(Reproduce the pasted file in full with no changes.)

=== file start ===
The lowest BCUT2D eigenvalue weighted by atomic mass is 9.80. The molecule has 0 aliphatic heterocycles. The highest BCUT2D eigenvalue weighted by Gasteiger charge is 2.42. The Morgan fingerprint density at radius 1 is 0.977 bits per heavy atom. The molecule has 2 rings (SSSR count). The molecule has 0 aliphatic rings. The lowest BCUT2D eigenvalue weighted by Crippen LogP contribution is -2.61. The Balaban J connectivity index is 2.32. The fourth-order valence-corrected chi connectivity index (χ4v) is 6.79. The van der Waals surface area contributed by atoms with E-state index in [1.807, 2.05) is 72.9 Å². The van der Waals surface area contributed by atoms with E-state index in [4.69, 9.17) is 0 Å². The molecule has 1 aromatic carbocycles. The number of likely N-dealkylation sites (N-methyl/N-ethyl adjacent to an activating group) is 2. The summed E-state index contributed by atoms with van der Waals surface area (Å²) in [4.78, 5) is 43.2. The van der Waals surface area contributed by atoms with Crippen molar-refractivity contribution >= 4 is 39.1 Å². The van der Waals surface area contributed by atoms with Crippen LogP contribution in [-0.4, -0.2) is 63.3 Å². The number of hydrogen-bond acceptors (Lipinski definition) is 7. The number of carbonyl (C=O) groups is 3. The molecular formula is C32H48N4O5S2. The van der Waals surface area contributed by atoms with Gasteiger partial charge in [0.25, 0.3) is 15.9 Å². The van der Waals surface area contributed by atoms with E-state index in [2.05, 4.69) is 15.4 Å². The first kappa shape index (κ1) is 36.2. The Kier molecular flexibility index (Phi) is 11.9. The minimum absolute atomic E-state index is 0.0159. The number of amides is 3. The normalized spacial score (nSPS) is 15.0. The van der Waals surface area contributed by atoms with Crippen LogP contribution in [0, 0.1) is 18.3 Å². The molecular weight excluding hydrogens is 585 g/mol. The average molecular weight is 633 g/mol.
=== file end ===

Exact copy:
The lowest BCUT2D eigenvalue weighted by atomic mass is 9.80. The molecule has 0 aliphatic heterocycles. The highest BCUT2D eigenvalue weighted by Gasteiger charge is 2.42. The Morgan fingerprint density at radius 1 is 0.977 bits per heavy atom. The molecule has 2 rings (SSSR count). The molecule has 0 aliphatic rings. The lowest BCUT2D eigenvalue weighted by Crippen LogP contribution is -2.61. The Balaban J connectivity index is 2.32. The fourth-order valence-corrected chi connectivity index (χ4v) is 6.79. The van der Waals surface area contributed by atoms with E-state index in [1.807, 2.05) is 72.9 Å². The van der Waals surface area contributed by atoms with E-state index in [4.69, 9.17) is 0 Å². The molecule has 1 aromatic carbocycles. The number of likely N-dealkylation sites (N-methyl/N-ethyl adjacent to an activating group) is 2. The summed E-state index contributed by atoms with van der Waals surface area (Å²) in [4.78, 5) is 43.2. The van der Waals surface area contributed by atoms with Crippen molar-refractivity contribution >= 4 is 39.1 Å². The van der Waals surface area contributed by atoms with Crippen LogP contribution in [-0.4, -0.2) is 63.3 Å². The number of hydrogen-bond acceptors (Lipinski definition) is 7. The number of carbonyl (C=O) groups is 3. The molecular formula is C32H48N4O5S2. The van der Waals surface area contributed by atoms with Gasteiger partial charge in [0.25, 0.3) is 15.9 Å². The van der Waals surface area contributed by atoms with E-state index in [2.05, 4.69) is 15.4 Å². The first kappa shape index (κ1) is 36.2. The Kier molecular flexibility index (Phi) is 11.9. The minimum absolute atomic E-state index is 0.0159. The number of amides is 3. The normalized spacial score (nSPS) is 15.0. The van der Waals surface area contributed by atoms with Crippen LogP contribution in [0, 0.1) is 18.3 Å². The molecular weight excluding hydrogens is 585 g/mol. The average molecular weight is 633 g/mol.